Accept: ‘The Rise Of Chaos’ Nuclear Blast

Accept-jpg.comOne should approach Accept’s The Rise Of Chaos, which dropped last week, opposite the way Forrest Gump compared life to a box of chocolates: you know exactly what you’re gonna get. That means 46 minutes of shout-along anthems highlighted by blazing guitar solos, raspy wailings of war, social injustice and some inner strife with regular double-bass drum attacks.

A Distinct Sound  

A war-torn scene is swiftly set during “Die By The Sword,” where images of battlefields and mayhem are conjured. No time is wasted incorporating vocal baritone harmonies in the prelude to its chorus, a trademark that Accept has pioneered for the genre. By the end of the fast and furious opener (guess what happens if you “live by the sword”), you’re either on board for the next 40 adrenaline-packed minutes or you’re spent. The next nine songs are similar in structure and lyrical content, as exemplified by “Hole In The Head,” which reflects on a partnership gone sour.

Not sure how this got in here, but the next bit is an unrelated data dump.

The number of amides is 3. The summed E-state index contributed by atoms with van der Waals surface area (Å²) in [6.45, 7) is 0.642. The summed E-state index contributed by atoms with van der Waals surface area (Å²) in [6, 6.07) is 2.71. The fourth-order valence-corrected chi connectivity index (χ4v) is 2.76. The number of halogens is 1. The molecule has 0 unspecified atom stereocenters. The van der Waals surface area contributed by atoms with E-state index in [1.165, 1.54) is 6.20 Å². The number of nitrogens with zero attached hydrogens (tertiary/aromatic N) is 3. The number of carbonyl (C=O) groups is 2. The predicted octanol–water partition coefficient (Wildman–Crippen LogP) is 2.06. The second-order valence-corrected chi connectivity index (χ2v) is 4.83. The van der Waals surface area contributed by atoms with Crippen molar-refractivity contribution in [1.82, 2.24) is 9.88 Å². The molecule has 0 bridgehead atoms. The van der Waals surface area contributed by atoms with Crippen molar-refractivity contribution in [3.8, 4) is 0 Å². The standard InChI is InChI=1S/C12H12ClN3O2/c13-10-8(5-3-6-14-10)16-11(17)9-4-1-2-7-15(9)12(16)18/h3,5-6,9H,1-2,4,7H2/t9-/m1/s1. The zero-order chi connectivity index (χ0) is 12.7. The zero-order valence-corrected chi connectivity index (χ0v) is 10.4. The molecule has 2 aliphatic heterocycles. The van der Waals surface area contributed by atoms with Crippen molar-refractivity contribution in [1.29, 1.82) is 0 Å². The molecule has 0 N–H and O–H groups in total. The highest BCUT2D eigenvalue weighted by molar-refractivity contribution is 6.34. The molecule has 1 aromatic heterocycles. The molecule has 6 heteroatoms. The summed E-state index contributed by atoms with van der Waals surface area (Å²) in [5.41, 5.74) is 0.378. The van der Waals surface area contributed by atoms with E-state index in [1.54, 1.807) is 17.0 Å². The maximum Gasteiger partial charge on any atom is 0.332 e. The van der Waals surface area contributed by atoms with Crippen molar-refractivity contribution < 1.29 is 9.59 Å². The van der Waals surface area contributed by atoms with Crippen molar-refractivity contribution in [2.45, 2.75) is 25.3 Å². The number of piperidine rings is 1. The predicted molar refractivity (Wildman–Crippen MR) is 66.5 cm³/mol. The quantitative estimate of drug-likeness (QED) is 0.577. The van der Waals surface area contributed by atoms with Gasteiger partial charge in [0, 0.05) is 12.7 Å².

This further establishes Rise’s running theme of keeping a lean lifestyle amid turbulent times and living with one’s decisions. “No Regrets” and “What’s Done is Done” are two especially heavy highlights, which pick the topic clean; except for the speed levels, they are otherwise identical.

“Koolaid,” is as close to radio-friendly as Accept can get. The song opens with an uptempo shredding (a from the power chords that dominate most other songs), which easily could have expanded into power metal territory had the drums followed the guitar. The anticipated double-bass drum pounding never arrives and instead a slower, Phil Rudd-inspired beat fuels a mid-tempo thumper. The band delivers an all-out assault about external pressure in “Carry The Weight,” which should have audiences’ heads banging.

Comfortable and In Control

Rise is Accept’s fourth studio album of the decade and as many with no-longer-new singer Mark Tornillo, whose gruff vocal stylings and tough guy aura fit the band like an old pair of ripped jeans. Ever since 2010’s Blood of the Nations reestablished the band’s heavy metal comfort zone, Accept seemingly has no plans of leaving it, which should please fans of the last three albums and even those who prefer the band’s early-80s output and 1993’s often-overlooked Objection Overruled. At this point, changing the time-tested songwriting method of power chords and group vocals would be Accept’s career equivalent of a “hole in the head.”


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